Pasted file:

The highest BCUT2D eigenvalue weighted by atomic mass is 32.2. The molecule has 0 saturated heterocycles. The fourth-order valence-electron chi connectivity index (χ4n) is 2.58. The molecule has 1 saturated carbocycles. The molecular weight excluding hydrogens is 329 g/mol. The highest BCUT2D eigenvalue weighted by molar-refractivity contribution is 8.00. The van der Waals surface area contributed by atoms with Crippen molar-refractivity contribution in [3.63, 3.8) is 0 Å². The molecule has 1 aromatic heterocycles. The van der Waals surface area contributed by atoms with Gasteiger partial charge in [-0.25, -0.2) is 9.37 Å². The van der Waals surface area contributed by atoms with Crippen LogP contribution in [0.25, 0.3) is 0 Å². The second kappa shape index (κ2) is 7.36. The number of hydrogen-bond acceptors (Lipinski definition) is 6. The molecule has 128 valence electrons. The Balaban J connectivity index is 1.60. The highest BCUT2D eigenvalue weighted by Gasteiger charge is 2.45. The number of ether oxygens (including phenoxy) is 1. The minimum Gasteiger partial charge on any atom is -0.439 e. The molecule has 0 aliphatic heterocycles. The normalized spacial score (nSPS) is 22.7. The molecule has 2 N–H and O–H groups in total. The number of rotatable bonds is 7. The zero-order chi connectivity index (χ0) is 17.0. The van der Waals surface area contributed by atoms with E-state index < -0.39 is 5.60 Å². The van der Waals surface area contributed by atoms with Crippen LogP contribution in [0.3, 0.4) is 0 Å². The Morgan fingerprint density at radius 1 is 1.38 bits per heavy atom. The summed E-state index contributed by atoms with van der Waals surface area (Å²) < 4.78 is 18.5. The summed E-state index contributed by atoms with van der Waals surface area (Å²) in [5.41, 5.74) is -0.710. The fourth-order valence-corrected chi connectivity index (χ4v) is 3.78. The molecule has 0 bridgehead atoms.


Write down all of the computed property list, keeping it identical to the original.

The highest BCUT2D eigenvalue weighted by atomic mass is 32.2. The molecule has 0 saturated heterocycles. The fourth-order valence-electron chi connectivity index (χ4n) is 2.58. The molecule has 1 saturated carbocycles. The molecular weight excluding hydrogens is 329 g/mol. The highest BCUT2D eigenvalue weighted by molar-refractivity contribution is 8.00. The van der Waals surface area contributed by atoms with Crippen molar-refractivity contribution in [3.63, 3.8) is 0 Å². The molecule has 1 aromatic heterocycles. The van der Waals surface area contributed by atoms with Gasteiger partial charge in [-0.25, -0.2) is 9.37 Å². The van der Waals surface area contributed by atoms with Crippen LogP contribution in [0.25, 0.3) is 0 Å². The second kappa shape index (κ2) is 7.36. The number of hydrogen-bond acceptors (Lipinski definition) is 6. The molecule has 128 valence electrons. The Balaban J connectivity index is 1.60. The highest BCUT2D eigenvalue weighted by Gasteiger charge is 2.45. The number of ether oxygens (including phenoxy) is 1. The minimum Gasteiger partial charge on any atom is -0.439 e. The molecule has 0 aliphatic heterocycles. The normalized spacial score (nSPS) is 22.7. The molecule has 2 N–H and O–H groups in total. The number of rotatable bonds is 7. The zero-order chi connectivity index (χ0) is 17.0. The van der Waals surface area contributed by atoms with E-state index < -0.39 is 5.60 Å². The van der Waals surface area contributed by atoms with Crippen LogP contribution in [0.3, 0.4) is 0 Å². The Morgan fingerprint density at radius 1 is 1.38 bits per heavy atom. The summed E-state index contributed by atoms with van der Waals surface area (Å²) < 4.78 is 18.5. The summed E-state index contributed by atoms with van der Waals surface area (Å²) in [5.41, 5.74) is -0.710. The fourth-order valence-corrected chi connectivity index (χ4v) is 3.78. The molecule has 0 bridgehead atoms.